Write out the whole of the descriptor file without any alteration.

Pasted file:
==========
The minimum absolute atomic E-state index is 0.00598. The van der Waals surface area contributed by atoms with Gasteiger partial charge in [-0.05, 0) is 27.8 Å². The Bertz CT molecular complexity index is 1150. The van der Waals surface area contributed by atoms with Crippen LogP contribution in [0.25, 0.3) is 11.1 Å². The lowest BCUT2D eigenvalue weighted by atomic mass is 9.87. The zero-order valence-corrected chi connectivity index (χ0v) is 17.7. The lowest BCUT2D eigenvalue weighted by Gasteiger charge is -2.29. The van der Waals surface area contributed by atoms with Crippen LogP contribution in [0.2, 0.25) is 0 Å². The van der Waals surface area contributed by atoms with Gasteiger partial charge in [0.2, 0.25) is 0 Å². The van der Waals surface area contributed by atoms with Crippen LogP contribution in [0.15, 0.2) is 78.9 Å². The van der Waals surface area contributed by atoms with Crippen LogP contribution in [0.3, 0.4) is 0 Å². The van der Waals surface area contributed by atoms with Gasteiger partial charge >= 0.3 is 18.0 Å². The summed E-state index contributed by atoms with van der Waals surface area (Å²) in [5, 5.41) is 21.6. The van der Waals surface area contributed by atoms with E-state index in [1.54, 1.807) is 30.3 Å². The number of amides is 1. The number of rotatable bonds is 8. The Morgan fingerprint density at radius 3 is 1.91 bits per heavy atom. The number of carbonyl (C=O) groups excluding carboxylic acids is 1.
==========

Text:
The minimum absolute atomic E-state index is 0.00598. The van der Waals surface area contributed by atoms with Gasteiger partial charge in [-0.05, 0) is 27.8 Å². The Bertz CT molecular complexity index is 1150. The van der Waals surface area contributed by atoms with Crippen LogP contribution in [0.25, 0.3) is 11.1 Å². The lowest BCUT2D eigenvalue weighted by atomic mass is 9.87. The zero-order valence-corrected chi connectivity index (χ0v) is 17.7. The lowest BCUT2D eigenvalue weighted by Gasteiger charge is -2.29. The van der Waals surface area contributed by atoms with Crippen LogP contribution in [0.2, 0.25) is 0 Å². The van der Waals surface area contributed by atoms with Gasteiger partial charge in [0.2, 0.25) is 0 Å². The van der Waals surface area contributed by atoms with Crippen LogP contribution in [0.15, 0.2) is 78.9 Å². The van der Waals surface area contributed by atoms with Crippen LogP contribution in [0.3, 0.4) is 0 Å². The van der Waals surface area contributed by atoms with Gasteiger partial charge >= 0.3 is 18.0 Å². The summed E-state index contributed by atoms with van der Waals surface area (Å²) in [5, 5.41) is 21.6. The van der Waals surface area contributed by atoms with E-state index in [1.54, 1.807) is 30.3 Å². The number of amides is 1. The number of rotatable bonds is 8. The Morgan fingerprint density at radius 3 is 1.91 bits per heavy atom. The number of carbonyl (C=O) groups excluding carboxylic acids is 1.